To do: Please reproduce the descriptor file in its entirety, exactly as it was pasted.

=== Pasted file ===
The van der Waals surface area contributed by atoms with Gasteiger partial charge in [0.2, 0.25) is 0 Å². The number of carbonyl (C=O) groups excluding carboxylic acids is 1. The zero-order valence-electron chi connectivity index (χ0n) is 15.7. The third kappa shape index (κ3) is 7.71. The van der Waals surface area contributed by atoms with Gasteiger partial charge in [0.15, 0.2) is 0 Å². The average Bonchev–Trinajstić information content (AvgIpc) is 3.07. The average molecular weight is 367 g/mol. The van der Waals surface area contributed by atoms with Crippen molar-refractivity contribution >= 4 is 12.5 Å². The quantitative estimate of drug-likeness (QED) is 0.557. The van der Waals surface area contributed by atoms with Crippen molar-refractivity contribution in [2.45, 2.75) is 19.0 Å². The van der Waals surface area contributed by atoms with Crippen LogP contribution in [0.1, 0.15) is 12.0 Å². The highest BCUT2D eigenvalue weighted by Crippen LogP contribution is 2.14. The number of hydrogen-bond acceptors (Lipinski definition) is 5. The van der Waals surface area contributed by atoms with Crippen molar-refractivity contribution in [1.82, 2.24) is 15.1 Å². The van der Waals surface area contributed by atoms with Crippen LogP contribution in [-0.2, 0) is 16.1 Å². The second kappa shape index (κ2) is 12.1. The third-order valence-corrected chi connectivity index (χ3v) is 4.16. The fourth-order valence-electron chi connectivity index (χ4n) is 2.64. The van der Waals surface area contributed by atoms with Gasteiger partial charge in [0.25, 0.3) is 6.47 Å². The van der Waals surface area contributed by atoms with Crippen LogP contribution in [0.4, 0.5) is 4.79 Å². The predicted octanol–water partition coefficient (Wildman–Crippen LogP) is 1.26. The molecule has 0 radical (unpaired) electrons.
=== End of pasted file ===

The van der Waals surface area contributed by atoms with Gasteiger partial charge in [0.2, 0.25) is 0 Å². The number of carbonyl (C=O) groups excluding carboxylic acids is 1. The zero-order valence-electron chi connectivity index (χ0n) is 15.7. The third kappa shape index (κ3) is 7.71. The van der Waals surface area contributed by atoms with Gasteiger partial charge in [0.15, 0.2) is 0 Å². The average Bonchev–Trinajstić information content (AvgIpc) is 3.07. The average molecular weight is 367 g/mol. The van der Waals surface area contributed by atoms with Crippen molar-refractivity contribution >= 4 is 12.5 Å². The quantitative estimate of drug-likeness (QED) is 0.557. The van der Waals surface area contributed by atoms with Crippen molar-refractivity contribution in [2.45, 2.75) is 19.0 Å². The van der Waals surface area contributed by atoms with Crippen LogP contribution in [0.1, 0.15) is 12.0 Å². The highest BCUT2D eigenvalue weighted by Crippen LogP contribution is 2.14. The number of hydrogen-bond acceptors (Lipinski definition) is 5. The van der Waals surface area contributed by atoms with Crippen molar-refractivity contribution in [1.82, 2.24) is 15.1 Å². The van der Waals surface area contributed by atoms with Crippen LogP contribution in [-0.2, 0) is 16.1 Å². The second kappa shape index (κ2) is 12.1. The third-order valence-corrected chi connectivity index (χ3v) is 4.16. The fourth-order valence-electron chi connectivity index (χ4n) is 2.64. The van der Waals surface area contributed by atoms with Gasteiger partial charge in [0.25, 0.3) is 6.47 Å². The van der Waals surface area contributed by atoms with Crippen LogP contribution in [0.4, 0.5) is 4.79 Å². The predicted octanol–water partition coefficient (Wildman–Crippen LogP) is 1.26. The molecule has 0 radical (unpaired) electrons.